Note: In general, if you contact me by email but give no indication that you are aware of or share my specific research field or interests, I'm afraid I will not respond.


A photo of our group from late 2017.

FAQ (to be expanded over time)

Q: What kind of projects do group members work on?
A: I'm interested in basically anything to do with physics-based animation, computational physics, and various aspects of geometry processing related to (re-)meshing, but the bulk of our work has thus far related to fluids in some fashion: viscous liquids, surface tension, non-Newtonian fluids, geometric representations of deforming surfaces (meshes, level sets, particles), fluid interaction with deformable objects or rigid bodies, spatially adaptive methods (quad/octrees, triangle/tetrahedral meshes), etc. The best way to get a sense is to watch the animations and read the papers on my home page. However, I'm always willing to entertain new ideas and directions!

Q: What kind of technical background is required to work with you?
A: Generally the kinds of skills that are most relevant are those from computer science, applied math, and/or engineering, so things like (partial) differential equations, linear algebra, calculus, algorithm design, geometry, numerical methods, optimization, basic physics, strong coding ability (often C/C++ and Matlab/Mathematica/etc.), basic graphics programming (e.g. OpenGL). This older discussion gives a good sense for some fundamental skills that are useful for graphics in general. You need not have all these skills at the start, but all of them are useful.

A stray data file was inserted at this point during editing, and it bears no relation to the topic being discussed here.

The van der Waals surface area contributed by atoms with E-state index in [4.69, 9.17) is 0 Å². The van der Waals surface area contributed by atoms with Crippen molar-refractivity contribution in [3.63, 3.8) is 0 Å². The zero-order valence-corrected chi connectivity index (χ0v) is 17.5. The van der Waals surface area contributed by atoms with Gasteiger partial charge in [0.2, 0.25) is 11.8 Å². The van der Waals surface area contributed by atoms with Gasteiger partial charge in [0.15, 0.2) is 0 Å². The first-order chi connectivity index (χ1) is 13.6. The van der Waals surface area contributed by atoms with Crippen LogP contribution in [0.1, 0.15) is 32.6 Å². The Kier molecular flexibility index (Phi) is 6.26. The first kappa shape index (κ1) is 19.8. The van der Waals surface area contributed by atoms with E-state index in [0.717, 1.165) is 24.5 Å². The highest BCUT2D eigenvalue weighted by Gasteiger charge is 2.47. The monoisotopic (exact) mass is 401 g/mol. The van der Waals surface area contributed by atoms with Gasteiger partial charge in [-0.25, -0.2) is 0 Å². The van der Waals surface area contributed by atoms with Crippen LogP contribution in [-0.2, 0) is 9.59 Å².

Q: Do you do research on visualization or rendering?
A: Most often, no. My main work is focused on generating the underlying geometry and motion via physical simulation. Many other graphics researchers (e.g. Waterloo's own Gladimir Baranoski) study aspects of rendering, the process of taking a scene description and generating a realistic image of that scene. For the most part I use either simple special-purpose OpenGL visualizations for debugging, or 3rd party rendering software for the final videos, such as Houdini, Renderman, Mitsuba, etc. This allows us to focus on physics/animation.

Q: If I want to pursue graduate studies, should I go straight into graduate school after my Bachelor's or work in industry for a while first?
A: There are pros and cons to each. Gaining practical industry experience is a valuable way to sharpen some of your skills and possibly learn more about different potential research areas that might interest you. Industry is often also more financially lucrative than grad school in the short-term. On the other hand, if you are out of the academic sphere for a significant period of time (let's say, >3-4 years) it can sometimes be tougher, though certainly not impossible, to return to a student lifestyle for a variety of (personal, financial, etc.) reasons. There are often also co-op/internship opportunities available during grad school, so one can still gain industry experience as a grad student. Some people ultimately find working in industry to be more rewarding than research, so regardless I usually recommend finding ways to explore both paths if you can. In the end, there's no wrong answers and it will depend on your interests, personality, and particular circumstances.